What’s troubling our banks? It’s not a lack of creativity, it’s Stockholm Syndrome

  • Why are these experiences being delivered by the startups above, and not by established banks?
  • Why do “outsiders” continue to develop new approaches when insiders have data and relationship advantages with their customers?

A Brief (!) Overview of Stockholm Syndrome

Stockholm Syndrome is a term created by a Swedish psychiatrist in the 1970s to describe a psychological phenomena where hostages would develop sympathetic feelings toward their captors. If you’ve ever seen the film Dog Day Afternoon, then you remember the attitude of the hostages toward Pacino over the course of the movie. That’s Stockholm Syndrome.

The Impact and the Answer

Bad analogies aside, the impact of this phenomenon in our industry is obvious: products are designed to replace existing systems and processes, rather than reinventing the experience overall.

  • SoFi (among others) reinvents the lending market while traditional lenders cling to FICO scores and traditional origination channels.
  • Mint (among others) brings data aggregation and PFM to the masses while traditional banks figure out how to cobble together a consolidated, internal view across multiple systems.
  • Credit Karma (among others) empowers customers to own their credit history while traditional institutions continue to charge a fee to access the very same data.
  • Ambidextrous organization design — This approach describes a team that is separated (physically, culturally, and structurally) from the traditional teams within the organization. This gives the new team freedom from delivering everyday goals that might cloud their ability to dream up new realities.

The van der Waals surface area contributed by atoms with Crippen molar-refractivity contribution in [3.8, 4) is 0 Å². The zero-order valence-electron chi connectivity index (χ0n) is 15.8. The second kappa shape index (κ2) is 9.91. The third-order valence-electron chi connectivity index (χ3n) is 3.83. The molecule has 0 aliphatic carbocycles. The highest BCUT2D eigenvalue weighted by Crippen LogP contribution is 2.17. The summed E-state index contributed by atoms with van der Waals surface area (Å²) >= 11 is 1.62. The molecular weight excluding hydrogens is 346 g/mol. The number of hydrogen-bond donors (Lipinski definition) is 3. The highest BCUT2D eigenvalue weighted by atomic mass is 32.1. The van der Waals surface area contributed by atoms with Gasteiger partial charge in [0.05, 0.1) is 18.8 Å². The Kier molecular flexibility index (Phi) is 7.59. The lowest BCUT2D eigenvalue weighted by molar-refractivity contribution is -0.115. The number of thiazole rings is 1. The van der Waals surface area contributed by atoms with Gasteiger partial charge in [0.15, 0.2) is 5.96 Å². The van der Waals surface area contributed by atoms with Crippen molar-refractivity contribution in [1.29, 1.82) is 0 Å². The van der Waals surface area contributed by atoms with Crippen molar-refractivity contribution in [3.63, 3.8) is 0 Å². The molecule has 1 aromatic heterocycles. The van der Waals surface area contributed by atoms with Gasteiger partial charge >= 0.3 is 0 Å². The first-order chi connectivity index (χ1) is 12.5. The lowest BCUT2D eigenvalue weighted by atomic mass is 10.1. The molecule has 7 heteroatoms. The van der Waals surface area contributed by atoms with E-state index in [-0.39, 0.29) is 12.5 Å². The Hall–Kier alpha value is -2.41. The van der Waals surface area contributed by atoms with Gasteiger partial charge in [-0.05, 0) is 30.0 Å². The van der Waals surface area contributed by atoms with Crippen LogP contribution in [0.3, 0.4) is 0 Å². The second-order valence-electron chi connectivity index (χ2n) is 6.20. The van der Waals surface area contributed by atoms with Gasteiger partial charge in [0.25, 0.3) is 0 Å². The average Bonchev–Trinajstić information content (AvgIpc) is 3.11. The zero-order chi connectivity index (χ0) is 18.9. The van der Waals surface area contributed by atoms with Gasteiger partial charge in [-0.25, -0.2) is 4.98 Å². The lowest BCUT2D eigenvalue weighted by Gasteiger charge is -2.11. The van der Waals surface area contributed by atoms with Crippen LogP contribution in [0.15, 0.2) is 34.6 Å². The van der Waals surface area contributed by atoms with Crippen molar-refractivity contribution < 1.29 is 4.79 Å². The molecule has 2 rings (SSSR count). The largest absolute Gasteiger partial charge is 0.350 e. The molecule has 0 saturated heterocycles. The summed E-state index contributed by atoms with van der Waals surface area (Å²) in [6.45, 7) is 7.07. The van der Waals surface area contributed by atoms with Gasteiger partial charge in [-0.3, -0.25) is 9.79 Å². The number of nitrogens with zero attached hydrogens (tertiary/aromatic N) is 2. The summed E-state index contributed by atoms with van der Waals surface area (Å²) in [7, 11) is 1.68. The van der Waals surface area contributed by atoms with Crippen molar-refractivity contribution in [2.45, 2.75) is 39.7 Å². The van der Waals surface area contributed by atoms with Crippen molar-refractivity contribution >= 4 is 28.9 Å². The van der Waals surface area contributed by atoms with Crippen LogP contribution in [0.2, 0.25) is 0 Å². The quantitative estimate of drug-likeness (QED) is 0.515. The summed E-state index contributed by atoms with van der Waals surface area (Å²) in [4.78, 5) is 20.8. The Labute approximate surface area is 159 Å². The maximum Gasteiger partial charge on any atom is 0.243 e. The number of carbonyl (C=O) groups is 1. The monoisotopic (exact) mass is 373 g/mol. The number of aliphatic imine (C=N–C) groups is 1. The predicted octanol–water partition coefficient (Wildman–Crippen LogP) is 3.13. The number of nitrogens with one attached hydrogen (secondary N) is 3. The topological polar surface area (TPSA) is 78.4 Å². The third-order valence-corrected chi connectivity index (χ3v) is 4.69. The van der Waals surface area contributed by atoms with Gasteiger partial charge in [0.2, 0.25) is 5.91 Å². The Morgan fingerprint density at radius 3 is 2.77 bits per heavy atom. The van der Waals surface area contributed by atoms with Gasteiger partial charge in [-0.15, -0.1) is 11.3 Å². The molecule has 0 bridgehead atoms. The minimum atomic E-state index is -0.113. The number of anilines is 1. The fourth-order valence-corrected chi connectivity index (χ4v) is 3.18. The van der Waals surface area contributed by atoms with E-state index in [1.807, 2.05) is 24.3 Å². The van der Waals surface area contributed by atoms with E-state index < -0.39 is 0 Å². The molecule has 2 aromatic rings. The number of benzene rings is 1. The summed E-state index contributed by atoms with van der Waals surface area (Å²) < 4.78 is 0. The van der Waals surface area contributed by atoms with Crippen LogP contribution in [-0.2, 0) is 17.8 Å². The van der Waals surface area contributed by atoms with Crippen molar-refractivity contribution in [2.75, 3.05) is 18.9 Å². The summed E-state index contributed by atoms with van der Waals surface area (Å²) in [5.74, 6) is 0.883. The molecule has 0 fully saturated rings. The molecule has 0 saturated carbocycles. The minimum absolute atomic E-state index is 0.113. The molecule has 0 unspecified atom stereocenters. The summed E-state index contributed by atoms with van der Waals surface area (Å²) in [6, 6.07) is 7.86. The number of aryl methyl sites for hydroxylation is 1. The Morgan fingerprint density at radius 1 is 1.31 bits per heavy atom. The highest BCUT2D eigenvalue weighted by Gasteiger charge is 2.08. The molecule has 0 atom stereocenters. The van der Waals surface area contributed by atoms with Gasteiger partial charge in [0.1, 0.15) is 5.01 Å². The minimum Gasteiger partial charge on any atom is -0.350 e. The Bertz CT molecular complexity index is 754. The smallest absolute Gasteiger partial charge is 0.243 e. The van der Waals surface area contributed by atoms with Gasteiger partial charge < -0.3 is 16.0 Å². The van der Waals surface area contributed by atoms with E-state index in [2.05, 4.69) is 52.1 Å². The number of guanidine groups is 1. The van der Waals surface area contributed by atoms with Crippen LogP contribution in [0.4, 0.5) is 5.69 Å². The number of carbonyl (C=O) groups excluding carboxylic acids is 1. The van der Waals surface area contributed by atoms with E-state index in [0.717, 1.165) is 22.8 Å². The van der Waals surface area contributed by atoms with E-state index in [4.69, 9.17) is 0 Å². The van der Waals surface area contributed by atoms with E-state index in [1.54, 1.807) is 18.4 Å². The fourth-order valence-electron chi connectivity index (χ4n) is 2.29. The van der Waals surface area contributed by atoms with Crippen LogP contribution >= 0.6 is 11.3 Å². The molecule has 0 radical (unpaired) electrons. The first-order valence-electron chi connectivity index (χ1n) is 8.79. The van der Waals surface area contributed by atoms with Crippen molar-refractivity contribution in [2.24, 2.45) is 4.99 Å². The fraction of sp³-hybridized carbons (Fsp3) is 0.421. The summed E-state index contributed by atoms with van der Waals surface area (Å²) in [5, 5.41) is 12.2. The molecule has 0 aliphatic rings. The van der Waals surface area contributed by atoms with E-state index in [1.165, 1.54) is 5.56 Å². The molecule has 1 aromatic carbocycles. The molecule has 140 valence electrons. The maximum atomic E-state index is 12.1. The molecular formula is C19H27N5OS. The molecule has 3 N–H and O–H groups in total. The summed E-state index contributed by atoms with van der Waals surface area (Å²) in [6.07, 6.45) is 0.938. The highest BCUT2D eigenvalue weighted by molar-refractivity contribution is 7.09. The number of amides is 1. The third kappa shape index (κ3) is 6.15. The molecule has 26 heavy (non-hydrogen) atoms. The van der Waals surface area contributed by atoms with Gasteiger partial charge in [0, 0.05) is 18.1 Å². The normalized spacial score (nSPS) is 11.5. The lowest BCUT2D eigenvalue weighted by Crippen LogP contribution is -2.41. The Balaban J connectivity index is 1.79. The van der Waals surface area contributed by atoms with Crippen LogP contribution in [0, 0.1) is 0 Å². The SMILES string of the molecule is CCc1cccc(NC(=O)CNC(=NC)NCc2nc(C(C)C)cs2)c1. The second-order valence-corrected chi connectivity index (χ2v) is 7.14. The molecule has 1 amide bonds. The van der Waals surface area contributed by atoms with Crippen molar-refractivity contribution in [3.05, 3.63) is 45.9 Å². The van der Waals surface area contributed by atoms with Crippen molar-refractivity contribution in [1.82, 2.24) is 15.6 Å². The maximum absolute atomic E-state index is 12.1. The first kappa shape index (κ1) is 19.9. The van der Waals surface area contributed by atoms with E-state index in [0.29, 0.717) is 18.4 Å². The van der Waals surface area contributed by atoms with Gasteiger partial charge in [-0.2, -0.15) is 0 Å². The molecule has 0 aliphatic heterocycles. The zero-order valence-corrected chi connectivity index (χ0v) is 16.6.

• Organizational Detox — Similar to the above, leaders need to allow existing members of the org who work on these new projects to wash away the residue of the constraints they faced in their jobs. It’s easy to ask for an open mind, but our actions need to back up our words.
  • Delaying the marriage of experience and business case — too often, a new experience is created internally only to be shot down because it is too expensive, or has no hope of customer acquisition, or only works for a part of the customer base, etc. We need to defer judgment long enough for the experience to be tested. As disruptive as these changes are to our customers, they may be even more disruptive to our organizations.


As I’ve written before, traditional banks are being forced with a mutually exclusive decision: do we focus on the relationship, or do we focus on operations? Those are the two, mutually exclusive, options that each bank must choose between.



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